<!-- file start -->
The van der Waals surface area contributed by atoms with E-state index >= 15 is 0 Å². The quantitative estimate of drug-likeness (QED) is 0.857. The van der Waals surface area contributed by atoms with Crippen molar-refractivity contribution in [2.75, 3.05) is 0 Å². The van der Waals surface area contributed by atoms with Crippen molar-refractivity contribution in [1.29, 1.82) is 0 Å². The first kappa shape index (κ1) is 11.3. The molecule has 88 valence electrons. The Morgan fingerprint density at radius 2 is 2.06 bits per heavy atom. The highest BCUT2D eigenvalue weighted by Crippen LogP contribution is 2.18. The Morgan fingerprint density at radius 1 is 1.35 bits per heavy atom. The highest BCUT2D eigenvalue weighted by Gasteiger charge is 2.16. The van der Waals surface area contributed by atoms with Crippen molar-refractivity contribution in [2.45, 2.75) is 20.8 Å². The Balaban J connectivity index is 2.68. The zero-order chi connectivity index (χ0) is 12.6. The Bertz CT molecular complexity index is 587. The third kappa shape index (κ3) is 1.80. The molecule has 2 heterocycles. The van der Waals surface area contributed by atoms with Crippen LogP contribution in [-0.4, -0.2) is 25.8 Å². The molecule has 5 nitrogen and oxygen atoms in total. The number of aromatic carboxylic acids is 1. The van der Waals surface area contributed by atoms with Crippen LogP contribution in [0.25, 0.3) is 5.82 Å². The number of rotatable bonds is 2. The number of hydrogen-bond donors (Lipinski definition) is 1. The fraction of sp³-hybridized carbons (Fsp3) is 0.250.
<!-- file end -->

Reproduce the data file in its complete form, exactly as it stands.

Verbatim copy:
The van der Waals surface area contributed by atoms with E-state index >= 15 is 0 Å². The quantitative estimate of drug-likeness (QED) is 0.857. The van der Waals surface area contributed by atoms with Crippen molar-refractivity contribution in [2.75, 3.05) is 0 Å². The van der Waals surface area contributed by atoms with Crippen molar-refractivity contribution in [1.29, 1.82) is 0 Å². The first kappa shape index (κ1) is 11.3. The molecule has 88 valence electrons. The Morgan fingerprint density at radius 2 is 2.06 bits per heavy atom. The highest BCUT2D eigenvalue weighted by Crippen LogP contribution is 2.18. The Morgan fingerprint density at radius 1 is 1.35 bits per heavy atom. The highest BCUT2D eigenvalue weighted by Gasteiger charge is 2.16. The van der Waals surface area contributed by atoms with Crippen molar-refractivity contribution in [2.45, 2.75) is 20.8 Å². The Balaban J connectivity index is 2.68. The zero-order chi connectivity index (χ0) is 12.6. The Bertz CT molecular complexity index is 587. The third kappa shape index (κ3) is 1.80. The molecule has 2 heterocycles. The van der Waals surface area contributed by atoms with Crippen LogP contribution in [-0.4, -0.2) is 25.8 Å². The molecule has 5 nitrogen and oxygen atoms in total. The number of aromatic carboxylic acids is 1. The van der Waals surface area contributed by atoms with Crippen LogP contribution in [0.25, 0.3) is 5.82 Å². The number of rotatable bonds is 2. The number of hydrogen-bond donors (Lipinski definition) is 1. The fraction of sp³-hybridized carbons (Fsp3) is 0.250.